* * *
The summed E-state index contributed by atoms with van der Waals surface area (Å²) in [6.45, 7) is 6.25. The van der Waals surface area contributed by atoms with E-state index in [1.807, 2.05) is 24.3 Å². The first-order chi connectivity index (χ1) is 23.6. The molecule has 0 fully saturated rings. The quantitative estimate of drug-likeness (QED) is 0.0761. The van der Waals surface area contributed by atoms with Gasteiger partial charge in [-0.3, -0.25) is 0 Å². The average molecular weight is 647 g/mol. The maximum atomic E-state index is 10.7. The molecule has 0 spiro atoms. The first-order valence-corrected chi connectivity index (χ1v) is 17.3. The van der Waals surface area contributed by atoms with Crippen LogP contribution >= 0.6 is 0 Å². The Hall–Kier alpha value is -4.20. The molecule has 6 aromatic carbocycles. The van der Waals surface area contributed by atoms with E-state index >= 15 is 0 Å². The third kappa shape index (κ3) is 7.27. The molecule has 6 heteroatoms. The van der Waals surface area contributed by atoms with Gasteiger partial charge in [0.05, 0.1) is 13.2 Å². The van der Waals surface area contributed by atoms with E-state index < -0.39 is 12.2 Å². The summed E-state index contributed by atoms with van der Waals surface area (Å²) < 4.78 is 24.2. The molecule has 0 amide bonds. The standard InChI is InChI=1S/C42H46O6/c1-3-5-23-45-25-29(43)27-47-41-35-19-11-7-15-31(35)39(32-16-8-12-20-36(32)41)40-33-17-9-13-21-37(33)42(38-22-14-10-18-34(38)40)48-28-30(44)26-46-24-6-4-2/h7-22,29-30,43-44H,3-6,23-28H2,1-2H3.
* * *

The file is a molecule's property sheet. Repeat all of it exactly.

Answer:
The summed E-state index contributed by atoms with van der Waals surface area (Å²) in [6.45, 7) is 6.25. The van der Waals surface area contributed by atoms with E-state index in [1.807, 2.05) is 24.3 Å². The first-order chi connectivity index (χ1) is 23.6. The molecule has 0 fully saturated rings. The quantitative estimate of drug-likeness (QED) is 0.0761. The van der Waals surface area contributed by atoms with Gasteiger partial charge in [-0.3, -0.25) is 0 Å². The average molecular weight is 647 g/mol. The maximum atomic E-state index is 10.7. The molecule has 0 spiro atoms. The first-order valence-corrected chi connectivity index (χ1v) is 17.3. The van der Waals surface area contributed by atoms with Crippen LogP contribution >= 0.6 is 0 Å². The Hall–Kier alpha value is -4.20. The molecule has 6 aromatic carbocycles. The van der Waals surface area contributed by atoms with E-state index >= 15 is 0 Å². The third kappa shape index (κ3) is 7.27. The molecule has 6 heteroatoms. The van der Waals surface area contributed by atoms with Gasteiger partial charge in [0.05, 0.1) is 13.2 Å². The van der Waals surface area contributed by atoms with E-state index < -0.39 is 12.2 Å². The summed E-state index contributed by atoms with van der Waals surface area (Å²) < 4.78 is 24.2. The molecule has 0 amide bonds. The standard InChI is InChI=1S/C42H46O6/c1-3-5-23-45-25-29(43)27-47-41-35-19-11-7-15-31(35)39(32-16-8-12-20-36(32)41)40-33-17-9-13-21-37(33)42(38-22-14-10-18-34(38)40)48-28-30(44)26-46-24-6-4-2/h7-22,29-30,43-44H,3-6,23-28H2,1-2H3.